Audio clip 9: A rock rips through tree limbs and then falls short of the cabin thumping the ground.

Audio clip 10: While the team is talking in front of the cabin around the fire circle, a rock flies through trees and strikes the cabin.

Audio clip 11: A rock hits the loose corrugated metal on the shed and bounces.

Audio clip 12: The so-called “rain of rocks.” While the team lay in bed asleep, the cabin was repeatedly struck by rocks on the roof, and on two walls, including a porch. It went on for several minutes. This is the abridged version.

Audio clip 13: What team members refer to as a “mouth pop,” or "click," documented many times in the field.

Audio clip 14: A recording from NAWAC field audio of what could be “faux speech.”


Area X Presentation From Beachfoot 20

Bob Strain, a North American Wood Ape Conservancy member living in California, recently made a presentation on Area X at the annual Beachfoot conferece. 

Spacial thanks to Rictor Riolo for creating and editing the video.


NAWAC Expands Areas of Investigation

The North American Wood Ape Conservancy today announces an expansion of the areas in which the group operates. Previously, the group was active in the original four state region of Texas, Oklahoma, Louisiana, and Arkansas. With today's announcement, the group has created the following operational regions:

Northeast Southeast West
  • Maine
  • Massachusetts
  • New Hampshire
  • New York
  • Vermont 
  • Alabama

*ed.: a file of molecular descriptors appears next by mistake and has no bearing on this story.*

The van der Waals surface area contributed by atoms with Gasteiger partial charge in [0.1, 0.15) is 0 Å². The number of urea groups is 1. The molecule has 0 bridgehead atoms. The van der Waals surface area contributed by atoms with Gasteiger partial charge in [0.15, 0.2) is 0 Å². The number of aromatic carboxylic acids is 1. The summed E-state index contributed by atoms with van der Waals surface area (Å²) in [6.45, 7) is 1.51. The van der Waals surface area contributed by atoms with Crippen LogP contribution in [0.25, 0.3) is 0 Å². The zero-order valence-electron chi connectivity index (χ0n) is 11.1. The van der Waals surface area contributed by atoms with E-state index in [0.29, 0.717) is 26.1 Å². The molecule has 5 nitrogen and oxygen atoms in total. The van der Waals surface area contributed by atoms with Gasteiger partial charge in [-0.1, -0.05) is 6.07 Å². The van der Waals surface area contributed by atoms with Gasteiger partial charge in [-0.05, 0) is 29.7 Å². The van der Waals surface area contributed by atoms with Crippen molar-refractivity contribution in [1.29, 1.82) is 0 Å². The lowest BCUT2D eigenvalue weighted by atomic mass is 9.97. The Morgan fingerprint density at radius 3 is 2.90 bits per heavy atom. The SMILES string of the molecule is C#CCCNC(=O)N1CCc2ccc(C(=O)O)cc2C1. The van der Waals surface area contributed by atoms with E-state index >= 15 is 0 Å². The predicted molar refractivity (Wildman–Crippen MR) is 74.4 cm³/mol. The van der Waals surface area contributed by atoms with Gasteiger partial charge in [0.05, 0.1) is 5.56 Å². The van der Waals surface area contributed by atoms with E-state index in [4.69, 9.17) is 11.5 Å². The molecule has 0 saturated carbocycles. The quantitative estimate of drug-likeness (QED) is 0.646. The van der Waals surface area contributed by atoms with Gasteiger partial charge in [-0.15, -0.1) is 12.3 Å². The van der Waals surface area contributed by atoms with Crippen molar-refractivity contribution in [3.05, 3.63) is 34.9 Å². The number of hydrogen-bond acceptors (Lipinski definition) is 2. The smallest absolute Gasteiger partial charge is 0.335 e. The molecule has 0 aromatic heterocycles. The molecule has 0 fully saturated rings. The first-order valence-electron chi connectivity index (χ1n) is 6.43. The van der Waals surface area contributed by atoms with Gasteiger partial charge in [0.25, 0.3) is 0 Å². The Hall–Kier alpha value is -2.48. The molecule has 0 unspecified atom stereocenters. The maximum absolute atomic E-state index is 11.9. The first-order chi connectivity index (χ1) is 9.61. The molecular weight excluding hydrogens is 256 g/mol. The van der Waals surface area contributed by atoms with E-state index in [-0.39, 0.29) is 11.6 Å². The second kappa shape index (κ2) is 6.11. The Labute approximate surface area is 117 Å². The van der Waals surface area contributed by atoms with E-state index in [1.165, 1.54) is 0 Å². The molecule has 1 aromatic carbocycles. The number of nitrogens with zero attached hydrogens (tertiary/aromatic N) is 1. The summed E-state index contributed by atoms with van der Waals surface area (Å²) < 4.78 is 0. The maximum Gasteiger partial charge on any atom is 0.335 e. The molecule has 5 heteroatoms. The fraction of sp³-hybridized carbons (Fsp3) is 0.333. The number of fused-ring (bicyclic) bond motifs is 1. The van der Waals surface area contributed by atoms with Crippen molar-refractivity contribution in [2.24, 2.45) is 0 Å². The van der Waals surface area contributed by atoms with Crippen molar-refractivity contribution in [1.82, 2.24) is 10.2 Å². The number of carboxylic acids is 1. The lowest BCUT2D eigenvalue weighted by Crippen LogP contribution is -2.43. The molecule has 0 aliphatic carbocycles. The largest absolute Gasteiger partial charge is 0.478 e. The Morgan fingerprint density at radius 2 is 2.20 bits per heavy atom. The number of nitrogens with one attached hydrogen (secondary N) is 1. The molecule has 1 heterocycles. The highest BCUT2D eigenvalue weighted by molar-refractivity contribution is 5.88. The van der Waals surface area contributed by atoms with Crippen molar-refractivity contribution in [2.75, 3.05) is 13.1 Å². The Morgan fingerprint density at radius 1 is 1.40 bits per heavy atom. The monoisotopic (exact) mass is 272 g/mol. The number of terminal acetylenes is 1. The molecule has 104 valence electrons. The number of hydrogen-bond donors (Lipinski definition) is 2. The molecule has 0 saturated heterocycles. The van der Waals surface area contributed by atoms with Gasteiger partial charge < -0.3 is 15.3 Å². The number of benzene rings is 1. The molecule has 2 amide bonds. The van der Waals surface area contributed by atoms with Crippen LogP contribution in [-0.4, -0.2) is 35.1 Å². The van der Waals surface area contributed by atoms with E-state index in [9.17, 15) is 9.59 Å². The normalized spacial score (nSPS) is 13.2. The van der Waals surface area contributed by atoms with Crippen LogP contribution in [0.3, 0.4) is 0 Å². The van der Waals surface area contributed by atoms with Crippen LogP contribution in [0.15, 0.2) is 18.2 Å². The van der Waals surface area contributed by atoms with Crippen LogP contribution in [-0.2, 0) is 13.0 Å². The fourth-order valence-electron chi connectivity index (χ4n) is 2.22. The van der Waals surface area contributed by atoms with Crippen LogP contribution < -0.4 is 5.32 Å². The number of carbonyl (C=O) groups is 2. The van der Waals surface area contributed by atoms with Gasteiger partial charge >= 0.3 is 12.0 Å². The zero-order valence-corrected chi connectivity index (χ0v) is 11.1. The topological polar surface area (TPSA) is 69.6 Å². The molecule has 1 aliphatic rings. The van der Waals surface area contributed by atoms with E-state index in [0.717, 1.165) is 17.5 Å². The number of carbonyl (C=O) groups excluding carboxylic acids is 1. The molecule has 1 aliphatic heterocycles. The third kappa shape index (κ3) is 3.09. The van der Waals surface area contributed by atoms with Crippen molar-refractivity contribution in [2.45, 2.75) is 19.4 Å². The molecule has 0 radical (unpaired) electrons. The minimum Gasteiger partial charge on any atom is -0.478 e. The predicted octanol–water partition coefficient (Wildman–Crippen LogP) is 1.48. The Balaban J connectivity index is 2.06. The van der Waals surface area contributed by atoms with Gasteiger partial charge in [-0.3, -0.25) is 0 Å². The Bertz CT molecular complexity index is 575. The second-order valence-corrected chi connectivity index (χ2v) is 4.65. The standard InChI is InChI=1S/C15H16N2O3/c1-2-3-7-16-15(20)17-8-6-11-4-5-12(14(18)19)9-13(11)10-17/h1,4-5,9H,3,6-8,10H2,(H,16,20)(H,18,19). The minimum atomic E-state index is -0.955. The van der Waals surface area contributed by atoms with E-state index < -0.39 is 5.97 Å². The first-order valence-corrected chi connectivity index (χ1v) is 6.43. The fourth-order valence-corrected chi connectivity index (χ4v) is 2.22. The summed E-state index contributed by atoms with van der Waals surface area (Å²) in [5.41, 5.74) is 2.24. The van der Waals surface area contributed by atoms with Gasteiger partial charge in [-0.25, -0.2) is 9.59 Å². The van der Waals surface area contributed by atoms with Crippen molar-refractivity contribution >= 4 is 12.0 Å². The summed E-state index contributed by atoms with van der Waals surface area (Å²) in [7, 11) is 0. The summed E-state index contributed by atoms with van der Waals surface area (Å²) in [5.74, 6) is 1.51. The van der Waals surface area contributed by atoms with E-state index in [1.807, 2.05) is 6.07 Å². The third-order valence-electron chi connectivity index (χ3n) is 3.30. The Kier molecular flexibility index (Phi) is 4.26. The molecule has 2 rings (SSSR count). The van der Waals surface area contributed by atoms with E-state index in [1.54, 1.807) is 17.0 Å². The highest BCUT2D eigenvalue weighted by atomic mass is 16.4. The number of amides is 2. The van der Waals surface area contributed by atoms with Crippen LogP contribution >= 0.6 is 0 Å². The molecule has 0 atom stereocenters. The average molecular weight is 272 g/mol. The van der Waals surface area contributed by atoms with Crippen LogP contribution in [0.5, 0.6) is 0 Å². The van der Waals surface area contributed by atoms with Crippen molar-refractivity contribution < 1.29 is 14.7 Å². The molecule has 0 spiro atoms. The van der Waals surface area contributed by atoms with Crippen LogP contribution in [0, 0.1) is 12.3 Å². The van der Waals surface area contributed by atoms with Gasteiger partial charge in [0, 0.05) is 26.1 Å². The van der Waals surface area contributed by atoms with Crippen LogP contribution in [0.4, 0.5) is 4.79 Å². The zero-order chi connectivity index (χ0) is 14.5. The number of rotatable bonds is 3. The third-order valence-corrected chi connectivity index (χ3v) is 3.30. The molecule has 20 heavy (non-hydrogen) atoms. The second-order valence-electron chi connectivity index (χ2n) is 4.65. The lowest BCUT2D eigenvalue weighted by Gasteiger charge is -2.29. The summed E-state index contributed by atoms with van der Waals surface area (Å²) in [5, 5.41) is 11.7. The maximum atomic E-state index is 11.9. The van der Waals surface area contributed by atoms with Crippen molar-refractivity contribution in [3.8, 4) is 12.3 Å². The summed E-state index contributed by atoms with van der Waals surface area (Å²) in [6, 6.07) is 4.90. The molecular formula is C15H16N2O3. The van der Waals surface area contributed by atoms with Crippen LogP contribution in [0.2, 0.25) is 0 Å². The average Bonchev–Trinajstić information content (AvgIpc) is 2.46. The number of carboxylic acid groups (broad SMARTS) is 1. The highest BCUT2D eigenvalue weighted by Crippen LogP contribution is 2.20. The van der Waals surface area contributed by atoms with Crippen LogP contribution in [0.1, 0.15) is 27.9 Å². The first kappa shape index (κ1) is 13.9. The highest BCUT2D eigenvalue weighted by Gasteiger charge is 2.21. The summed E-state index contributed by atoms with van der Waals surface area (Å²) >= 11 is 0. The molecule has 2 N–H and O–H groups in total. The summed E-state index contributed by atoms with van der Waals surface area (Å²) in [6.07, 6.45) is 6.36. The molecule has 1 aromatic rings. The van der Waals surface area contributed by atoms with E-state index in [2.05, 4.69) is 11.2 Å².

• Georgia
  • Kentucky
  • Maryland
  • Mississippi
  • Tennessee
  • Virginia
  • West Virginia
  • California
  • Nevada
 South-Central  Upper-Midwest  Rocky Mountains
  • Arkansas
  • Louisiana
  • Oklahoma
  • Texas
  • Iowa
  • Michigan (Upper Peninsula)
  • Minnesota
  • North Dakota
  • South Dakota
  • Wisconsin
  • Colorado

Operations in these regions will include investigation of received encounter reports including on-site visits (if necessary or deemed appropriate), field work in areas of potential wood ape habitat, member development activities, and educational opportunities aimed at the general public. 
These regions are formed around groups of NAWAC members who, through field work and completion of other prerequisite efforts, have achieved investigator status within the organization. The NAWAC only publishes encounter reports that minimally include a witness interview by an investigator. Many times, the group will also conduct an on-site investigation of the encounter. Being able to travel to and back from these sites in a reasonable amount of time greatly dictated which states were included in each region.